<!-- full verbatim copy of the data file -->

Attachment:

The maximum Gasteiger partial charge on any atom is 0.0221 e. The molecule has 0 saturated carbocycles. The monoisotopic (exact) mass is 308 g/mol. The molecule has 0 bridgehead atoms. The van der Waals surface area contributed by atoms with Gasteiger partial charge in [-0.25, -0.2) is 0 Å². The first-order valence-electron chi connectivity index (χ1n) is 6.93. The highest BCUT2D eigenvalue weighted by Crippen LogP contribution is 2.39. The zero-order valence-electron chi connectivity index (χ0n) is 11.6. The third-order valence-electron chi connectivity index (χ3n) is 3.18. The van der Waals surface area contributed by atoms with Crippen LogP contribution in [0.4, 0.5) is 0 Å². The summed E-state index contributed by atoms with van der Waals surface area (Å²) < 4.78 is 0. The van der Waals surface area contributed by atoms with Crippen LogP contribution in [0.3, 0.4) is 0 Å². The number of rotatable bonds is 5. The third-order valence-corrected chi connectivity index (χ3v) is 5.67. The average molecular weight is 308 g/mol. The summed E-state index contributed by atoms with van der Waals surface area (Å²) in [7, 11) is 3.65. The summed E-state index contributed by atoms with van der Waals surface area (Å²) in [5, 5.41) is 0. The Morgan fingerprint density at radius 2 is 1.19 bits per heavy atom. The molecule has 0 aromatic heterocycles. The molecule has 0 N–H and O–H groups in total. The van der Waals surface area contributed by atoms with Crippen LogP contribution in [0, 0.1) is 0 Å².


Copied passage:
The maximum Gasteiger partial charge on any atom is 0.0221 e. The molecule has 0 saturated carbocycles. The monoisotopic (exact) mass is 308 g/mol. The molecule has 0 bridgehead atoms. The van der Waals surface area contributed by atoms with Gasteiger partial charge in [-0.25, -0.2) is 0 Å². The first-order valence-electron chi connectivity index (χ1n) is 6.93. The highest BCUT2D eigenvalue weighted by Crippen LogP contribution is 2.39. The zero-order valence-electron chi connectivity index (χ0n) is 11.6. The third-order valence-electron chi connectivity index (χ3n) is 3.18. The van der Waals surface area contributed by atoms with Crippen LogP contribution in [0.4, 0.5) is 0 Å². The summed E-state index contributed by atoms with van der Waals surface area (Å²) < 4.78 is 0. The van der Waals surface area contributed by atoms with Crippen LogP contribution in [0.3, 0.4) is 0 Å². The number of rotatable bonds is 5. The third-order valence-corrected chi connectivity index (χ3v) is 5.67. The average molecular weight is 308 g/mol. The summed E-state index contributed by atoms with van der Waals surface area (Å²) in [7, 11) is 3.65. The summed E-state index contributed by atoms with van der Waals surface area (Å²) in [5, 5.41) is 0. The Morgan fingerprint density at radius 2 is 1.19 bits per heavy atom. The molecule has 0 aromatic heterocycles. The molecule has 0 N–H and O–H groups in total. The van der Waals surface area contributed by atoms with Crippen LogP contribution in [0, 0.1) is 0 Å².